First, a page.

Being Menopause savvy is a vital part of HR, diversity, wellbeing, inclusion and belonging in any company. Women are working longer and later into life and in increasingly senior roles. In fact, a study released by the Department for Work and Pensions (DWP) shows that the average retirement age for women is 64. Therefore, there is no doubt that menopause is a topic that requires careful and quality awareness, training, and support.
Seeing as menopause is a natural phenomenon, all women deserve as much information about it as they receive about puberty and pregnancy. Even though not all women end up mothers, there is still plenty of information surrounding pregnancy and childbirth given in schools, workplaces and through doctors. Menopause should be given as much attention, if not more.
Menopause can be a difficult phase in a woman’s and is often combined with the pressure of maintaining a career at a professional level. The effects of the menopause hit women in the prime of their knowledge and career ability. This means everything from their quality of sleep, mental health, physical health, and much more can be affected, without break for an average of four years – if they do not have the right knowledge and support.
A Pipeline of Female Talent
There is even more need for comprehensive menopause policies and specialist coaching if employers are serious about creating a strong pipeline of female talent, from entry level to boardroom. Especially considering women reach their highest business potential in their 40’s and 50s. This was justified by the results of a Business Wire study showing how most professional women expect to reach their career peak at age 53.
Other surveys have consistently shown that around half of women consider leaving their jobs, and 12% do leave, at this time of life. The huge sacrifices women must make are hardly out of choice, with many women facing serious health problems during this time, simply through lack of effective support.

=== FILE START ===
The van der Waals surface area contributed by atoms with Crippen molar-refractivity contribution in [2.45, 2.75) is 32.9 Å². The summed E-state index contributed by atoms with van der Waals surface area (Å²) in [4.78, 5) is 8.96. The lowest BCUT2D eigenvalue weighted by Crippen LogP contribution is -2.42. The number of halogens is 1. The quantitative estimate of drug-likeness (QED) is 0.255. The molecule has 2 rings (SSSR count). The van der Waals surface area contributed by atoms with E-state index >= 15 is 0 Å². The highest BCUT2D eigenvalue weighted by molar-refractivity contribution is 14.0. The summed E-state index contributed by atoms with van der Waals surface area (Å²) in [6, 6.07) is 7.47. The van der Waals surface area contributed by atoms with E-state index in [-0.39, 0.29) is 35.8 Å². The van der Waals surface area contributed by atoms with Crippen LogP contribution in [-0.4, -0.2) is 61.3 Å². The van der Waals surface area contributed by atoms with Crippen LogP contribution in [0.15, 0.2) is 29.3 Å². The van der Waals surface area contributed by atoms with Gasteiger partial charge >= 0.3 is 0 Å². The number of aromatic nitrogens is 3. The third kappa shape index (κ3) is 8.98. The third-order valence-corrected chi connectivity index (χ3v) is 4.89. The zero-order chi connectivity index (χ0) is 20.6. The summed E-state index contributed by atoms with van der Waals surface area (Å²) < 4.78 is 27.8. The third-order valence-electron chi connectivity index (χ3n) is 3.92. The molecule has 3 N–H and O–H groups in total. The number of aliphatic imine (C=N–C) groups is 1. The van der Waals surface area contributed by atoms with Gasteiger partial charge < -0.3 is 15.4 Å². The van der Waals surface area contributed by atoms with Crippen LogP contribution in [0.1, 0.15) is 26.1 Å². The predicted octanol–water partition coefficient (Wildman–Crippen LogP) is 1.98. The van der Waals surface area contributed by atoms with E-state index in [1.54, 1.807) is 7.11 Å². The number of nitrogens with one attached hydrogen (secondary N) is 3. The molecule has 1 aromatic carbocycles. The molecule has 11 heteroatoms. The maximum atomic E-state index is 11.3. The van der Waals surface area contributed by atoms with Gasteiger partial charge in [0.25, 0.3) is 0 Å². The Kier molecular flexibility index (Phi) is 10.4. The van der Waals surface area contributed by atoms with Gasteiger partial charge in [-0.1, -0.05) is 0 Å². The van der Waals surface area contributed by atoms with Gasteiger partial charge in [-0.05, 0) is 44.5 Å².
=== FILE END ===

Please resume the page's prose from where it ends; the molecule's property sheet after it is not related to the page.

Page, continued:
Implementing Menopause Policies
The Parliamentary Women and Equality Committee will soon report on the findings of its most recent Menopause and the Workplace inquiry. It is highly anticipated that this will make key recommendations that employers implement menopause guidance or policies, and potentially, that menopause becomes the tenth protected characteristic under the Equality Act 2010.
The previous Parliamentary Inquiry asked women about the most important things employers could do to support employees experiencing menopause.
The report found that most women experiencing symptoms of the menopause, are negatively impacted at work. This has been a consistent output from earlier research and surveys. More shockingly, it was found that most workplaces do not include any policy relating to education, support or coaching of menopause.
Respondents to the survey reported they do want support from their employees, with consideration to reasonable adjustments to accommodate and support their experience.
Companies can consider adjustments such as flexibility, loose fitting uniforms, access to natural light, cold water, free sanitary products. Equally, cultural changes like removing stigma, encouraging openness, education, line manager training and inhouse menopause champions and menopause coaches.
Donna’s story: how menopause coaching saved my life